“I think I did pretty well, actually,” I replied.  “What about you?”

“Uhh… I took finals.  I showed up.”

I chuckled.  “That bad, huh?”

“It wasn’t great.  Have you ever been to Murder Burger?”

“No,” I said.  “I’ve driven past it many times, though.”

“I’ve been here once.  The burgers are really good.”

We did not all fit inside the building.  We made a long line extending out the door.  I started thinking about what I wanted as soon as I got close enough to see the menu.  I pointed to the part of the menu saying that they could add flavors to drinks for a small additional charge.

“Vanilla Coke?  Chocolate Coke? Orange Coke?”  I asked rhetorically. “What is that?”

“Flavored Coke is so good!” Sarah said from behind me in line.  “There’s a place back home that has vanilla Coke. I love it!”

When it was finally my turn to order, I asked for a double cheeseburger with just ketchup, mayonnaise, lettuce, and cheese; a large French fry; and a vanilla Coke.  I wanted to see if this was really as good as Sarah said it was. (Of course, now most grocery stores around here sell Vanilla Coke pre-made in cans, but this option did not exist in 1995.)  The cashier gave me a stub with a number printed on it. I looked around for a place to sit. The kitchen was behind the cash registers, with the dining room to the right.

“We’ll be outside with Liz and Ramon,” Sarah told me as I started to walk away.  “Come sit with us.”

“Okay,” I said.  I walked out the back of the dining room, opening to a parking lot, and then back around to the opposite side of the building.  Liz and Ramon were sitting on a picnic bench, along with Taylor and Pete.

“Come sit with us,” Liz said.  “We saved you a seat.”

“Thanks,” I replied.  “This is so cool. One last time hanging out together.”

“Looking forward to summer?” Ramon asked.

“Yeah.  A friend of my mom’s works in a bookstore, and she got me a job there, so I’ll have a little bit of money coming in.”

“Are you going to see your high school friends this summer?” Sarah asked, arriving as I was talking to Ramon.

“I’m not sure.  I didn’t usually see my friends when I wasn’t in school.  And some of them haven’t stayed in touch.”

“Really.  That’s kinda sad.”

“I hope I get to see some of them, though.”

About fifteen minutes later, someone called my number over a speaker next to the outdoor seating area.  I got up and returned a minute later with my food, taking my first ever sip of vanilla Coke.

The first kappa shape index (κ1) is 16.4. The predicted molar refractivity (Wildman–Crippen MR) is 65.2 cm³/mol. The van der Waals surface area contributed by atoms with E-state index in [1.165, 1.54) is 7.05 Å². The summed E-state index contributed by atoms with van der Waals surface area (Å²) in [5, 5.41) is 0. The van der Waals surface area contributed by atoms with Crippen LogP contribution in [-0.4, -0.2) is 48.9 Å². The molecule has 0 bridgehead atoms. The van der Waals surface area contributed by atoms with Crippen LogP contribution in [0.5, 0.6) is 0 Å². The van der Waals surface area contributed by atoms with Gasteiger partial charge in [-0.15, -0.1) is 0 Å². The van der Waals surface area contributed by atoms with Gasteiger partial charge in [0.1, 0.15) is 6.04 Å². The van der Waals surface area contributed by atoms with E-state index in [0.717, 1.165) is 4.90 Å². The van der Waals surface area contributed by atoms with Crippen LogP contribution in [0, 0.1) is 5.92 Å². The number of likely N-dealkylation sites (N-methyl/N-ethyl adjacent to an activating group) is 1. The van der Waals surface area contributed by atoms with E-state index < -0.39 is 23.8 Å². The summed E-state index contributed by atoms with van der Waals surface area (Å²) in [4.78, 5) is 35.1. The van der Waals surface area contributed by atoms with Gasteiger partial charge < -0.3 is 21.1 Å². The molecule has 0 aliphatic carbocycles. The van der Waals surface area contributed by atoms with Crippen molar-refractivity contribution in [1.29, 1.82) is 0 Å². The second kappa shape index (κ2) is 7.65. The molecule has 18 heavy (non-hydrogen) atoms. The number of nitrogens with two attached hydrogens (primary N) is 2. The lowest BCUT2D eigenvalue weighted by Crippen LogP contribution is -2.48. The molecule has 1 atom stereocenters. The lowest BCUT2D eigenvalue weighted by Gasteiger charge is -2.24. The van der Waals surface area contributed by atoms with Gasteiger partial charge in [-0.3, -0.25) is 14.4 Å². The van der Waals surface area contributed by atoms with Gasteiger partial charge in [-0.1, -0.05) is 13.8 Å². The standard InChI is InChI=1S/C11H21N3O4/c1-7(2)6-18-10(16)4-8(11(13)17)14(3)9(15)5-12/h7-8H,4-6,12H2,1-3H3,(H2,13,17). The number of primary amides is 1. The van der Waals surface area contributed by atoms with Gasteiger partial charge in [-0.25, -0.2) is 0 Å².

“You were right, Sarah,” I said as I swallowed.  “Vanilla Coke is good.”

“I know!  Isn’t it?”

After we finished eating, around eight o’clock, we cleaned up and walked back across the railroad track.  About half of the group walked back toward Building C while the others walked toward the bowling alley; I told them goodbye and said that I would see them next year.

The bowling alley is on campus, in a secluded room called the Memorial Union Games Area.  The part of the Memorial Union where the campus bookstore is located has a basement, with coin-operated video games, pinball machines, a pool table, and sixteen lanes of bowling.  From Redrum, we walked back down First Street, turned right on A Street, and then left across from Second Street through the path that had been the main entrance to campus when it was built 90 years ago.  I had been bowling once here earlier this year, with Liz and Ramon and Jason and Taylor and Danielle, all of whom were here tonight.

I bowled a strike on my first frame, and everyone on my lane (tonight it was Taylor, Pete, Sarah, Krista, and Charlie) cheered for me.  I smiled. But that would be the only strike I would bowl that game. I finished with a score of 96, third place out of the six of us.

“Do you want to play another game?” Taylor asked.

“Sure.  But I should go find a phone and call my mom to let her know when I’ll be home.  She’s probably worried about me.”

“You’re driving home tonight?  Doesn’t that mean you’ll get home really late?”

“Probably around midnight if we play one more game.  I can do that.”